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Getting rich off iPhone apps is b*llocks, say UK devs

MPs told sales can't cover costs while Apple coins it

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Almost no apps cover their development costs and software services only make money in "extremely unusual" cases, some proper engineers have told MPs.

A panel of engineers and boffins drawn from the Institution of Engineering and Technology and the Council of Professors and Heads of Computing poured cold water on the idea of the internet economy in their response to MPs' questions about commercialising research.

Speaking through the UK Computing Research Committee, a joint group on policy, they told MPs on the House of Commons Science and Technology Committee that apps rarely made enough money to justify their development:

Software "apps" can be marketed through App Stores, such as Apple Inc’s iTunes store, but competition is intense, individual apps sell typically for 99p, and almost no one recovers the realistic costs of development...

The software engineers added that internet businesses like Facebook and Google were one-offs that only made money after long periods of soaking up investment:

Some innovative software-based services have been commercialised extremely successfully – Facebook and Google being the leading examples – but the commercial model is extremely unusual, as it requires huge investment to provide free services so that a vast population of users is developed and monetised through advertising revenue and added-value services.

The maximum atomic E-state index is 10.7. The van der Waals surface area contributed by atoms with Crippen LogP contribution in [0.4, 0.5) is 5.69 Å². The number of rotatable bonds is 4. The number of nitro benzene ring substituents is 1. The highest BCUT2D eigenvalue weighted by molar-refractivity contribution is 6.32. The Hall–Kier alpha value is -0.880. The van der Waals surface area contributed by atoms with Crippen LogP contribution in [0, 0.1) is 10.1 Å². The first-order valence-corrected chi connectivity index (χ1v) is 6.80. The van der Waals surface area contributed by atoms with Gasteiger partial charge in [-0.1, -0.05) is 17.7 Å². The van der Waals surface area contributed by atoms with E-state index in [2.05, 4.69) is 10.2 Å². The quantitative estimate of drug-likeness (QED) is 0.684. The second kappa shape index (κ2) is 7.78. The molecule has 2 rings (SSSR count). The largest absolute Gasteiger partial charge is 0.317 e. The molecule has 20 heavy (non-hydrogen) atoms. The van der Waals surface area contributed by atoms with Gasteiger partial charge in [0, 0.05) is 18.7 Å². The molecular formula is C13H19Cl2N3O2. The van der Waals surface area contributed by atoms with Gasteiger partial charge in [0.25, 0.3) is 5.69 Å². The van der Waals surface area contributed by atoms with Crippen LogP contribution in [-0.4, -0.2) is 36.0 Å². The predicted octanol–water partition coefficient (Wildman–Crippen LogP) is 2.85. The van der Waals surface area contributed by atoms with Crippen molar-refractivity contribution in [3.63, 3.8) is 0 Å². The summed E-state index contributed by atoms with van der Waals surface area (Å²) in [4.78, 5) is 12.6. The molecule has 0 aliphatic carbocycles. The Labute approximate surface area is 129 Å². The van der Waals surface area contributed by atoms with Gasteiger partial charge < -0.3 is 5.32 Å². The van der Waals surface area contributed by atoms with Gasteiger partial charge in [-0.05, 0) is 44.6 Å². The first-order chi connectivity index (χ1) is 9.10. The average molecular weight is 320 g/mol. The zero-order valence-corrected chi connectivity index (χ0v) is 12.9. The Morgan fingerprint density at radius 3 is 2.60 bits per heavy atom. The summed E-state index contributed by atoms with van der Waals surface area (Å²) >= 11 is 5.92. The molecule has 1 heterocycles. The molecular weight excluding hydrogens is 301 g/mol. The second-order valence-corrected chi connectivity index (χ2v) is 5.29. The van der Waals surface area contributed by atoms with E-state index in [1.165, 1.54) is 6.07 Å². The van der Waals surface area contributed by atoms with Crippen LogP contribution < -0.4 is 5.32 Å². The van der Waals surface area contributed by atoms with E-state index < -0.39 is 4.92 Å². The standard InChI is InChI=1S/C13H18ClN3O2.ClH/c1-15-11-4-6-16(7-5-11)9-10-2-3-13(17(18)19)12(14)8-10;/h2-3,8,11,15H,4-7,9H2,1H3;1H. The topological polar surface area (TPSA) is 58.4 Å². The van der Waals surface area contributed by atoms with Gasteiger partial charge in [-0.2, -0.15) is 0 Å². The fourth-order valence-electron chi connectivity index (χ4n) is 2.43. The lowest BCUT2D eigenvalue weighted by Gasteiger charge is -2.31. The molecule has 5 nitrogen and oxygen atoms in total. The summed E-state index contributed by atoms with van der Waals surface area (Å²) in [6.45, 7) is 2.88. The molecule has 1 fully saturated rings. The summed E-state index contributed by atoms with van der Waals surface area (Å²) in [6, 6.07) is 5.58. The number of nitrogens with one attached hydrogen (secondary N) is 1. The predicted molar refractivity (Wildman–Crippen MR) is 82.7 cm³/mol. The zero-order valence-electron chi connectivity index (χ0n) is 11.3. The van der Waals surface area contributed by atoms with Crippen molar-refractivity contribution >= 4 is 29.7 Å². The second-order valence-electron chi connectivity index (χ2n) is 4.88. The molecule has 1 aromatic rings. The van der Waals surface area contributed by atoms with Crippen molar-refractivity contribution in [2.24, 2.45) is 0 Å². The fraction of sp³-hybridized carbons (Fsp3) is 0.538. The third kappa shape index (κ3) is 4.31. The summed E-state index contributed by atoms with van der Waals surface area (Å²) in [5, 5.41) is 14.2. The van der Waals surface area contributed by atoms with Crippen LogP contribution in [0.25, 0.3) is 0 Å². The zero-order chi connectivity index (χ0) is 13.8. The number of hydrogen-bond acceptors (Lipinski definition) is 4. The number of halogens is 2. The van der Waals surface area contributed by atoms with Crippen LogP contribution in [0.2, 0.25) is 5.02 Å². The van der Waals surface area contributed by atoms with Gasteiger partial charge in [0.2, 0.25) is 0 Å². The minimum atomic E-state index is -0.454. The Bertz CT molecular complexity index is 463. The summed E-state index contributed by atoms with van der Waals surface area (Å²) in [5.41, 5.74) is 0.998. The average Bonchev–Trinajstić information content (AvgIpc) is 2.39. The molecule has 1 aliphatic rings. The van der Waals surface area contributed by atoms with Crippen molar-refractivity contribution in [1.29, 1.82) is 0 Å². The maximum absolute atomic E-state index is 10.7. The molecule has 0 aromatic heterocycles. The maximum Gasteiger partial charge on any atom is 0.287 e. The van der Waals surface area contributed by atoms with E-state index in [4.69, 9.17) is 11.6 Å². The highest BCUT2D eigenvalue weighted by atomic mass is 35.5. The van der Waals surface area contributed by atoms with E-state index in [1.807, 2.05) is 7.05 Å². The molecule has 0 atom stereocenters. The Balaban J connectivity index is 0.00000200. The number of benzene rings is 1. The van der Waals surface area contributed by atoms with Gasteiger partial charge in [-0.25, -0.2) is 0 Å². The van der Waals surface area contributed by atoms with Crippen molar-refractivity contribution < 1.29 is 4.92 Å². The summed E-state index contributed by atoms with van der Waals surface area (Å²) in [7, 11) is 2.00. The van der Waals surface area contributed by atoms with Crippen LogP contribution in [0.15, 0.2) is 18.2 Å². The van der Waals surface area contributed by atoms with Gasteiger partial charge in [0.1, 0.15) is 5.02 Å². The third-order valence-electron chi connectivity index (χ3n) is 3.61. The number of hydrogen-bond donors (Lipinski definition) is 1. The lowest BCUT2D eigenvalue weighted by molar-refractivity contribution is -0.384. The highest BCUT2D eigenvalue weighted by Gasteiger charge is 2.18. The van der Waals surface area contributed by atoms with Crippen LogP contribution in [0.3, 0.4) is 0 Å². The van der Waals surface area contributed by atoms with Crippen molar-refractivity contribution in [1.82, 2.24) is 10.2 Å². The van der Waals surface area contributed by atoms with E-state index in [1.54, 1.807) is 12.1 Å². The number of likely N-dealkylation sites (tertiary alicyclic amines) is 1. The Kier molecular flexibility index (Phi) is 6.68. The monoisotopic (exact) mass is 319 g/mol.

Sustained initial funding was required if the UK wanted to build businesses out of research science, the group said, pointing out the example of the Fraunhofer Institute in Germany, which funded companies for up to 10 years before they became sustainable businesses.

The House of Commons Science and Technology Committee has put out a call-out for opinions on the question of turning research in science and tech into successful business. They have published the responses of 89 universities, businesses and organisations and aim to produce recommendations on what they call "Bridging the Valley of Death" or turning "successful science into successful business".

Click here for the written evidence submitted to the Science and Technology Committee on "Bridging the "Valley of Death": improving the commercialisation of research". ®

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